Mariana Cherner, PhD, graduated with a BA in psychology from Cornell University. She obtained her PhD at the SDSU/UCSD Joint Doctoral Program in Clinical Psychology in 1997, specializing in neuropsychology and behavioral medicine. She completed a clinical psychology internship at the University of Washington, where she also received postdoctoral training in neuropsychology. Dr. Cherner is Associate Professor In Residence in the Department of Psychiatry at UCSD and director of the Interdisciplinary Research Fellowship in NeuroAIDS, as well as a faculty member in the SDSU/UCSD Joint Doctoral Program in Clinical Psychology. Cherner has an interest in the role of coexisting conditions such as hepatitis C and stimulant drug (methamphetamine, MDMA) abuse in the manifestation of HIV-associated neurocognitive disorders. Her current research focuses on genetically determined individual differences in vulnerability to brain dysfunction among methamphetamine users with HIV. She conducts her work within the UCSD HIV Neurobehavioral Research Programs, where she is an investigator on a number of federally funded grants related to neuroAIDS. The other focus of her research is in the area of cross-cultural neuropsychology, with a special interest in culturally competent assessment of cognitive abilities and everyday functioning in Spanish speakers. She also participates in training and mentorship of predoctoral students and postdoctoral researchers.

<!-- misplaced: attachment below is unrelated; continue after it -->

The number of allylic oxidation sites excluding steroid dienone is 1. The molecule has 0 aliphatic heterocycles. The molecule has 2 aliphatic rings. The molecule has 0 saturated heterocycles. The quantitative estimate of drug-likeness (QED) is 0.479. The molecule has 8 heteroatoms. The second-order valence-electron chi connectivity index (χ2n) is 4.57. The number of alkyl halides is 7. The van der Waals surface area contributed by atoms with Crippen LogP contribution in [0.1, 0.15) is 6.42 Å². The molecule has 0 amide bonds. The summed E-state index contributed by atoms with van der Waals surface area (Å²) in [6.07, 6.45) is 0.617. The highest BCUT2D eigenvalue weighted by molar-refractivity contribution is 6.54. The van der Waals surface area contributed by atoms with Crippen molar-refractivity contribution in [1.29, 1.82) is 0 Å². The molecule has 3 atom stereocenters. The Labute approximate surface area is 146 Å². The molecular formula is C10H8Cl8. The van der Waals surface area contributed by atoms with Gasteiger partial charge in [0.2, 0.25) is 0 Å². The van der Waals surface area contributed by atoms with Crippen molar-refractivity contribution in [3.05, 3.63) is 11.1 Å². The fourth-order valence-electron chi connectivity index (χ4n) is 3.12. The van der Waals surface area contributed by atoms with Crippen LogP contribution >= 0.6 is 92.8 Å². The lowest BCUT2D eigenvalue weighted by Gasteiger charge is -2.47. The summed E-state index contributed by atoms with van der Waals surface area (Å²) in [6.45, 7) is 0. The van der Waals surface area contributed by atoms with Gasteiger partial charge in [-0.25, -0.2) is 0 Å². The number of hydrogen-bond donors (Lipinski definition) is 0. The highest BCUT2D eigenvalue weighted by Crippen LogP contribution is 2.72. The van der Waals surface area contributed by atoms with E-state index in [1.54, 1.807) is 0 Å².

Cherner, M., Bousman, C., Letendre, S., Barron, D., Vaida, F., Atkinson, J.H., Heaton, R., Everall, I., Grant, I., the HNRC Group. (2010). Cytochrome P450-2D6 extensive metabolizers are more vulnerable to methamphetamine-associated neurocognitive impairment: Preliminary findings. JINS, 16, 890–901.
Cherner, M., Suarez, P., Casey, C., Deiss, R., Letendre, S., Marcotte, T., Vaida, F., Atkinson, J.H., Grant, I., Heaton, R., the HNRC Group. (2010). Methamphetamine use parameters do not predict neuropsychological impairment in currently abstinent dependent adults. Drug and Alcohol Dependence, 106, 154-163.
Cherner, M., Cysique, L., Heaton, R.K., Marcotte, T.D., Ellis, R.J., Masliah, E., Grant, I,. & the HNRC Group. (2007). Neuropathologic confirmation of definitional criteria for HIV associated neurocognitive disorders. Journal of Neurovirology,13(1), 23-28.
Cherner, M., Suarez, P., Lazzaretto, D., Artiola i Fortuny, L, Rivera Mindt, M, Marcotte, T, Grant, I., Heaton, R., the HNRC Group. (2007). Demographically corrected norms for the Brief Visuospatial Memory Test-Revised and Hopkins Verbal Learning Test-Revised in Monolingual Spanish Speakers from the U.S. – Mexico Border Region. Archives of Clinical Neuropsychology, 22(3), 343-353.
Cherner, M., Letendre, S.L., Heaton, R.K., Durelle, J., Marquie-Beck, J., Gragg, B., Grant, I. (2005). Hepatitis C augments cognitive deficits associated with HIV infection and methamphetamine. Neurology, 64, 1343-1347.
Cherner, M., Ellis, R.J., Lazzaretto, D., Young, C., Mindt, M.R., Atkinson, J.H., Grant, I., Heaton, R.K., the HNRC Group. (2004). Effects of HIV-1 infection and aging on neurobehavioral functioning: preliminary findings. AIDS, 18(suppl 1), S27-S34.
Cherner, M., Masliah, E., Ellis, R.J., Marcotte, T.D., Moore, D.J., Grant, I., Heaton, R.K. (2002). Neurocognitive dysfunction predicts postmortem findings of HIV encephalitis. Neurology, 59(10), 1563-1567.